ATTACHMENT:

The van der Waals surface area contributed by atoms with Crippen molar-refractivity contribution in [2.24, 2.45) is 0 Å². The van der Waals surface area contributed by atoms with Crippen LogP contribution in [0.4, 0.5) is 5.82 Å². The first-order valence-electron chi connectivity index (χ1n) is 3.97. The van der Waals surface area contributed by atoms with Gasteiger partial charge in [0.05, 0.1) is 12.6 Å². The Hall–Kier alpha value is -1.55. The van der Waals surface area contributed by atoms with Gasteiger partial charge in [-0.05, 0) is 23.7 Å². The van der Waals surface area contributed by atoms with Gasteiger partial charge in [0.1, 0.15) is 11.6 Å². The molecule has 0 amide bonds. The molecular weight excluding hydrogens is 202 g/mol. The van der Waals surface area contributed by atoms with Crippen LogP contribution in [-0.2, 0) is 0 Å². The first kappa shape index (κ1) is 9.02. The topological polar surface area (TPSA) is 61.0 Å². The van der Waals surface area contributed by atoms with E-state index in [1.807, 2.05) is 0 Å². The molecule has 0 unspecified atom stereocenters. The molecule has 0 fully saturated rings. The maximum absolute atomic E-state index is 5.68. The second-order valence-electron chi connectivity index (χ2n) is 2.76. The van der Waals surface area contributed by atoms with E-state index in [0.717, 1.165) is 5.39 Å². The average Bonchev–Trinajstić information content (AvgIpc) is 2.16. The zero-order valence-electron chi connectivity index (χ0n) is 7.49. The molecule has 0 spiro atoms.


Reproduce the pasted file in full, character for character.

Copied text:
The van der Waals surface area contributed by atoms with Crippen molar-refractivity contribution in [2.24, 2.45) is 0 Å². The van der Waals surface area contributed by atoms with Crippen LogP contribution in [0.4, 0.5) is 5.82 Å². The first-order valence-electron chi connectivity index (χ1n) is 3.97. The van der Waals surface area contributed by atoms with Gasteiger partial charge in [0.05, 0.1) is 12.6 Å². The Hall–Kier alpha value is -1.55. The van der Waals surface area contributed by atoms with Gasteiger partial charge in [-0.05, 0) is 23.7 Å². The van der Waals surface area contributed by atoms with Gasteiger partial charge in [0.1, 0.15) is 11.6 Å². The molecule has 0 amide bonds. The molecular weight excluding hydrogens is 202 g/mol. The van der Waals surface area contributed by atoms with Crippen LogP contribution in [-0.2, 0) is 0 Å². The first kappa shape index (κ1) is 9.02. The topological polar surface area (TPSA) is 61.0 Å². The van der Waals surface area contributed by atoms with E-state index in [1.807, 2.05) is 0 Å². The molecule has 0 unspecified atom stereocenters. The molecule has 0 fully saturated rings. The maximum absolute atomic E-state index is 5.68. The second-order valence-electron chi connectivity index (χ2n) is 2.76. The van der Waals surface area contributed by atoms with E-state index in [0.717, 1.165) is 5.39 Å². The average Bonchev–Trinajstić information content (AvgIpc) is 2.16. The zero-order valence-electron chi connectivity index (χ0n) is 7.49. The molecule has 0 spiro atoms.